In the tropics, bugs are a fact of life. From the teeny-tiny ants that get attracted to a drop of water, to big fat rhinoceros beetles, bugs are all around us. Bugs that bite and make us itchy, bugs that strip a plant of its leaves, bugs that infiltrate any food source not sealed up, bugs, bugs and more bugs.
Of all the bugs, probably the largest group are the ants. And there are many different types of ants, none of which are my friends. This week, we had a run-in with the house-cleaning ants.
The house cleaning ants have colonies in the thousands. They normally come just before a rainfall, and if you're unlucky, they might target your house, or in our case, our hostel. They invade for a couple hours, clean up all the mess (take away bug corpses etc), and then pack it up and leave a few hours later.
Tuesday afternoon, a steady stream of ants started to parade in. Not to worry, I assured everyone- it's gross to see them all, but if you just head out for a few hours, they'll be gone. It's not something you can really spray for: a neighbour of mine once tried, ant corpses littering her home, but she didn't get rid of them all until they were ready to go, and then she had to clean up all the ones she had killed. So everyone in the hostel headed out to Tranquil Seas, to enjoy live music and tapas.
A few hours passed. I returned. Ants still everywhere- a sheet of them across the floor, the wall blanketed by them. I gave up on the idea of waiting for them to go, and took to them with a vengeance with bug spray, boratic acid powder (between the two, I think I may have created some cell mutations in my body, maybe shortened my life a bit), and a broom, knocking down what I could. Useless- for every one that I killed, there were 100 more in its place. Finally, I adapted- moved my kids up to my room, fixed up our spare room, and relocated people to my house for a sleep over. The ants had already left the upper floor, so it was just a few people that came over. Fortunately, the next morning, the ants were gone without a trace.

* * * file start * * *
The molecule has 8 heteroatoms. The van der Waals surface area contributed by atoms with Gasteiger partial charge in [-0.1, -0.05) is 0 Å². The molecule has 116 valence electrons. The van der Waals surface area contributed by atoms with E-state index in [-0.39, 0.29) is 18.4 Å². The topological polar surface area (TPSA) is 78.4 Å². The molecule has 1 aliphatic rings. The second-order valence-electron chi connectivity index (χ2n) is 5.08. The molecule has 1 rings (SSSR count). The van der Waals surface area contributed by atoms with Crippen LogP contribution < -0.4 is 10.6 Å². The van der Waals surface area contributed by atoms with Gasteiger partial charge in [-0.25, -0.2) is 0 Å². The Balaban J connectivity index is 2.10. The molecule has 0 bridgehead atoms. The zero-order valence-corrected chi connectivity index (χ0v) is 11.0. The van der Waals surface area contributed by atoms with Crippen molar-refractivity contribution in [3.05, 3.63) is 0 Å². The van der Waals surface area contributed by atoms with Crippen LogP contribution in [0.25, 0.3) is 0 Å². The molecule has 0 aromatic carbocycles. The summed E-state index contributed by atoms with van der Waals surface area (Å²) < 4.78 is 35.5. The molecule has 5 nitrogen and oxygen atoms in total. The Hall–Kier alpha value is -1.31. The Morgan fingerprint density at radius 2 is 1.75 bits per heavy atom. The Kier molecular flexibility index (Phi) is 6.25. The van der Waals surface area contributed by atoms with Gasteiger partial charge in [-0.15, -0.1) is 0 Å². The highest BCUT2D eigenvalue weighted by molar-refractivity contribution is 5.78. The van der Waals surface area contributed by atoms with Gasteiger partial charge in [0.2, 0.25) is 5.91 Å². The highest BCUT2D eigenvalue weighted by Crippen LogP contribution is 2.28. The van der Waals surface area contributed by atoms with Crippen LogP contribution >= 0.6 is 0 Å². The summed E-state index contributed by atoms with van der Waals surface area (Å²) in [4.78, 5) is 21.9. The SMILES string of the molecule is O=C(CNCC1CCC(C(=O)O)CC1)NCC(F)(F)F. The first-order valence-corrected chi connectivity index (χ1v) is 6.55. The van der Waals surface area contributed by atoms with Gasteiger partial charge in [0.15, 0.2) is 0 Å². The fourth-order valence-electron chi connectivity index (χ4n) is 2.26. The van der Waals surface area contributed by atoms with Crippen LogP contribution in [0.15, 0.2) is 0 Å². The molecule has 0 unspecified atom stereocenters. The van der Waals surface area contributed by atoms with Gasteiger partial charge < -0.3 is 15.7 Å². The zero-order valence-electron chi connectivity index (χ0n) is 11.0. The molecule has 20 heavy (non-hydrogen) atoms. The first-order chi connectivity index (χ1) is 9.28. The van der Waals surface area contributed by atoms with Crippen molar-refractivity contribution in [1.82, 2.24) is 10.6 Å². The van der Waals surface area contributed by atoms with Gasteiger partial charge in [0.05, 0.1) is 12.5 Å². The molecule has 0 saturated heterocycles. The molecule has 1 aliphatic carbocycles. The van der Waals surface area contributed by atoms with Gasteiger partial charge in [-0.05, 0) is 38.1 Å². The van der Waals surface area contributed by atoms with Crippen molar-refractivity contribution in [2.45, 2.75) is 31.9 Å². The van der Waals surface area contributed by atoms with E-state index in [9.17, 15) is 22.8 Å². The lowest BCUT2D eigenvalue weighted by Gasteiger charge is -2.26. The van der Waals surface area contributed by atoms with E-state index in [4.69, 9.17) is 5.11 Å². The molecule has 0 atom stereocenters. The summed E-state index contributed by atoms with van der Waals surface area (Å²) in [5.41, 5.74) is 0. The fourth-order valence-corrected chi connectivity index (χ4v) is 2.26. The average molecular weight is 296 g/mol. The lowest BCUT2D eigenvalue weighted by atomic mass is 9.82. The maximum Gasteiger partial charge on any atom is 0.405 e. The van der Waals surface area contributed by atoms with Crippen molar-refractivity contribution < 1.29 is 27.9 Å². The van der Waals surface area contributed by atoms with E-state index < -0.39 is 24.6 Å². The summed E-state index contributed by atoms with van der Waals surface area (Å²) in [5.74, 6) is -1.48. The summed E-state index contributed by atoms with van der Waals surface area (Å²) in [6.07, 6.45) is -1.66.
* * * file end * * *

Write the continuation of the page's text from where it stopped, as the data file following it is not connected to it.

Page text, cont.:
In the past, I've only once in 13 years have the invasion of housecleaning ants in my home, so I'm hoping for the same luck with the hostel
Whoops, I haven't been too diligent with keeping up with my blog. We passed a significant milestone a week ago- we celebrated the 100th guest to our hostel! (studio apartment guests not included, as I had already been renting that before starting the hostel). We had confetti and sparkling grape juice, and a pizza night to celebrate.
Mel is a Canadian who's been living in Roatan for 2 decades. Before being a single mom of 2, she used to travel around the world as a dive instructor. She looks forward to the opportunity to meet many other travelers in her hostel.